Of course, Atonement can’t just get on by a great look alone. It needs to have what the book did: an emotional and heady plot with interesting characters. Being a faithful adaptation of great source material, the movie would have at least some of the original’s strengths by accident or design. Luckily, Christopher Hampton’s screenplay manages to capture most of the novel’s strengths and gives a very good distillation of the original’s plot and themes. Briony Tallis, Cecilia Tallis, and Robbie Turner are some of the most memorable characters that I have had the pleasure of seeing grow and change. Briony especially, is a dynamic character that radically changes from the person we first see her as. No character is given the short stick and everyone has their moment. We see the effects of what an overactive imagination can have, and how damaging biases can be. Joe Wright uses the techniques of filmmaking to connect with the theme of how an event can be perceived differently by others depending on perspective. A scene will be shown twice, from one perspective, then another. As with the novel, it contains an ending that will completely shock and sadden you, and recontexualize the majority of what you have just watched.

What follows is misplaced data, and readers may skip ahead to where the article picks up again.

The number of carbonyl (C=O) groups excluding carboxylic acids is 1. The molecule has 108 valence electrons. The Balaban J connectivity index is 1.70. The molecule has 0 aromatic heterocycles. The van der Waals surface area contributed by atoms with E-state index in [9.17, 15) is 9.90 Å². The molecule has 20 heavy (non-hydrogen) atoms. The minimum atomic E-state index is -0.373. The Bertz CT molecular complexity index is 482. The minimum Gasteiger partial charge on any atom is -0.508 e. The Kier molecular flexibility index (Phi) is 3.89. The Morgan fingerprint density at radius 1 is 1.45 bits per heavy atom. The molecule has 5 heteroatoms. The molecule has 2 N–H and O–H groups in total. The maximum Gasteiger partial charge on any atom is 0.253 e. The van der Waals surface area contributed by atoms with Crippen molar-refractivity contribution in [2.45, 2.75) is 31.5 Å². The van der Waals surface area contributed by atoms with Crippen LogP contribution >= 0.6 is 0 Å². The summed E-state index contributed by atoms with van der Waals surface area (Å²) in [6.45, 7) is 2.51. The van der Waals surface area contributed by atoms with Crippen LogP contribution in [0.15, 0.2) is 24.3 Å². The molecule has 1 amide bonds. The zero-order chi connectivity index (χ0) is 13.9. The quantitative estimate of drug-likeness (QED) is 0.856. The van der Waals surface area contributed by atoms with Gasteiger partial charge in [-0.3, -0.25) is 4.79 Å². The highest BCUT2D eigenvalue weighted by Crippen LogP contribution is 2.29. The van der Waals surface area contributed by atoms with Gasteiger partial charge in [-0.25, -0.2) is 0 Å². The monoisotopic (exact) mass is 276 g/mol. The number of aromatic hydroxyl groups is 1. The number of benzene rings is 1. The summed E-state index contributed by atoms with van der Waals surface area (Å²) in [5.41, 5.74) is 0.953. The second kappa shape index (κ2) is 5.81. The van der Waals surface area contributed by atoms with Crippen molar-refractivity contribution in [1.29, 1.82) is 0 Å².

Atonement boasts an outstanding cast that give memorable and believable performances. Saoirse Ronan was a perfect choice as young Briony, delivering what might be the best performance in the whole film, and one of the best child performances there is. Keira Knightly is of course, also quite good as Cecilia Tallis, and Ian McAvoy is another case of bullseye casting as Robbie Turner. The two have amazing chemistry together. A performance that I think has gone under the radar is Benedict Cumberbatch’s. It is a small but impactful role that is unforgettable and disturbing. He plays a charming and superficially likable character, but there is always an undercurrent of creepiness and a predatory nature whenever he appears. It’s a disturbing portrayal of a sexual predator.